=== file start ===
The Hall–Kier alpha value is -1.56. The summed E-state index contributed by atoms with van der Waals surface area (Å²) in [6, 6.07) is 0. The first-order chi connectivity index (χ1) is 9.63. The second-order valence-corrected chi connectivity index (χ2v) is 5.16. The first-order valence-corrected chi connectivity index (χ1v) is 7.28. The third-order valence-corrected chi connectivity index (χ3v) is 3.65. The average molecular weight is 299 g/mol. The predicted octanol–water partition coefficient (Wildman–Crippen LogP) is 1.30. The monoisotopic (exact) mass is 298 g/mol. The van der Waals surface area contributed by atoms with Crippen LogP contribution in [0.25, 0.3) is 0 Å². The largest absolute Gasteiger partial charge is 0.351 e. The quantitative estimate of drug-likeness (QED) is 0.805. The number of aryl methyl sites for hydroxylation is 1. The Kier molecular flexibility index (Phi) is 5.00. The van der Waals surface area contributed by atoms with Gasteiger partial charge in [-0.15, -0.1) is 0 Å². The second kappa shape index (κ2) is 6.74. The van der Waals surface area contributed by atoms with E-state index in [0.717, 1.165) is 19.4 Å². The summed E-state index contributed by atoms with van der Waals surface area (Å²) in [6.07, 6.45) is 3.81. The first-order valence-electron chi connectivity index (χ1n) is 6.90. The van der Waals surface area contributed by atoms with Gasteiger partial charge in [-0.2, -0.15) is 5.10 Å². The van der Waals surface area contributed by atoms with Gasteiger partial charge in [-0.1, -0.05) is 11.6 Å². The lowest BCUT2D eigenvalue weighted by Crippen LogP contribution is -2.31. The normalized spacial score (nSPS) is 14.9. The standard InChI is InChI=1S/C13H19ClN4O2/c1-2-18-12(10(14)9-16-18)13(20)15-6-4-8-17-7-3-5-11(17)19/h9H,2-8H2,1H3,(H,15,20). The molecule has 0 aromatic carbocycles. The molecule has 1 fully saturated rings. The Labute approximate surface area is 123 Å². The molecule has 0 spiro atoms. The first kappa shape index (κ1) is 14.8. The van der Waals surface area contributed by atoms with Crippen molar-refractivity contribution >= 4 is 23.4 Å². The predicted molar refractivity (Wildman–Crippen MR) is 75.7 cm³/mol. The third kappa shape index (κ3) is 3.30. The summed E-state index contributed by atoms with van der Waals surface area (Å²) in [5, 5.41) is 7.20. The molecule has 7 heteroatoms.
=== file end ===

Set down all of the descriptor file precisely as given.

The Hall–Kier alpha value is -1.56. The summed E-state index contributed by atoms with van der Waals surface area (Å²) in [6, 6.07) is 0. The first-order chi connectivity index (χ1) is 9.63. The second-order valence-corrected chi connectivity index (χ2v) is 5.16. The first-order valence-corrected chi connectivity index (χ1v) is 7.28. The third-order valence-corrected chi connectivity index (χ3v) is 3.65. The average molecular weight is 299 g/mol. The predicted octanol–water partition coefficient (Wildman–Crippen LogP) is 1.30. The monoisotopic (exact) mass is 298 g/mol. The van der Waals surface area contributed by atoms with Crippen LogP contribution in [0.25, 0.3) is 0 Å². The largest absolute Gasteiger partial charge is 0.351 e. The quantitative estimate of drug-likeness (QED) is 0.805. The number of aryl methyl sites for hydroxylation is 1. The Kier molecular flexibility index (Phi) is 5.00. The van der Waals surface area contributed by atoms with Gasteiger partial charge in [-0.15, -0.1) is 0 Å². The second kappa shape index (κ2) is 6.74. The van der Waals surface area contributed by atoms with E-state index in [0.717, 1.165) is 19.4 Å². The summed E-state index contributed by atoms with van der Waals surface area (Å²) in [6.07, 6.45) is 3.81. The first-order valence-electron chi connectivity index (χ1n) is 6.90. The van der Waals surface area contributed by atoms with Gasteiger partial charge in [-0.2, -0.15) is 5.10 Å². The van der Waals surface area contributed by atoms with Gasteiger partial charge in [-0.1, -0.05) is 11.6 Å². The lowest BCUT2D eigenvalue weighted by Crippen LogP contribution is -2.31. The normalized spacial score (nSPS) is 14.9. The standard InChI is InChI=1S/C13H19ClN4O2/c1-2-18-12(10(14)9-16-18)13(20)15-6-4-8-17-7-3-5-11(17)19/h9H,2-8H2,1H3,(H,15,20). The molecule has 0 aromatic carbocycles. The molecule has 1 fully saturated rings. The Labute approximate surface area is 123 Å². The molecule has 0 spiro atoms. The first kappa shape index (κ1) is 14.8. The van der Waals surface area contributed by atoms with Crippen molar-refractivity contribution >= 4 is 23.4 Å². The predicted molar refractivity (Wildman–Crippen MR) is 75.7 cm³/mol. The third kappa shape index (κ3) is 3.30. The summed E-state index contributed by atoms with van der Waals surface area (Å²) in [5, 5.41) is 7.20. The molecule has 7 heteroatoms.